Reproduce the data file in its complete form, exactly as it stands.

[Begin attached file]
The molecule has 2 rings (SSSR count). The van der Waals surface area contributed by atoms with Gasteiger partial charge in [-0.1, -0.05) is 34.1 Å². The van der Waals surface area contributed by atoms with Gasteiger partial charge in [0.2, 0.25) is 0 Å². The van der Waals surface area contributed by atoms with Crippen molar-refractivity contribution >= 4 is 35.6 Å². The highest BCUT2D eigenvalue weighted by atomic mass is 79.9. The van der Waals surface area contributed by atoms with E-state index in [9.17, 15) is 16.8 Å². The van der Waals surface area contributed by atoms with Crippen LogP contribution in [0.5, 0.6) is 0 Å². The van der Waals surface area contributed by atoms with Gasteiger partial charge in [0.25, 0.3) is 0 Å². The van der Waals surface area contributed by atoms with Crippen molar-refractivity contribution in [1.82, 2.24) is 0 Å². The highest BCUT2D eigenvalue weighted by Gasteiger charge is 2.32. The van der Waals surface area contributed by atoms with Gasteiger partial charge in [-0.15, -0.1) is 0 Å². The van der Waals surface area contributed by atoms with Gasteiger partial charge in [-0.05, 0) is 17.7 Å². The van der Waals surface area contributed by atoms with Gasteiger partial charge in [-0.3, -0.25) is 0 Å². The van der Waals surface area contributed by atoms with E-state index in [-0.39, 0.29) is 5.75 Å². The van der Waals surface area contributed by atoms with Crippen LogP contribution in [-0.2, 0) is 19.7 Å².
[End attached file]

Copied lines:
The molecule has 2 rings (SSSR count). The van der Waals surface area contributed by atoms with Gasteiger partial charge in [-0.1, -0.05) is 34.1 Å². The van der Waals surface area contributed by atoms with Gasteiger partial charge in [0.2, 0.25) is 0 Å². The van der Waals surface area contributed by atoms with Crippen molar-refractivity contribution >= 4 is 35.6 Å². The highest BCUT2D eigenvalue weighted by atomic mass is 79.9. The van der Waals surface area contributed by atoms with E-state index in [9.17, 15) is 16.8 Å². The van der Waals surface area contributed by atoms with Crippen LogP contribution in [0.5, 0.6) is 0 Å². The van der Waals surface area contributed by atoms with Gasteiger partial charge in [0.25, 0.3) is 0 Å². The van der Waals surface area contributed by atoms with Crippen molar-refractivity contribution in [1.82, 2.24) is 0 Å². The highest BCUT2D eigenvalue weighted by Gasteiger charge is 2.32. The van der Waals surface area contributed by atoms with Gasteiger partial charge in [-0.15, -0.1) is 0 Å². The van der Waals surface area contributed by atoms with Gasteiger partial charge in [-0.05, 0) is 17.7 Å². The van der Waals surface area contributed by atoms with Gasteiger partial charge in [-0.3, -0.25) is 0 Å². The van der Waals surface area contributed by atoms with E-state index in [-0.39, 0.29) is 5.75 Å². The van der Waals surface area contributed by atoms with Crippen LogP contribution in [-0.2, 0) is 19.7 Å².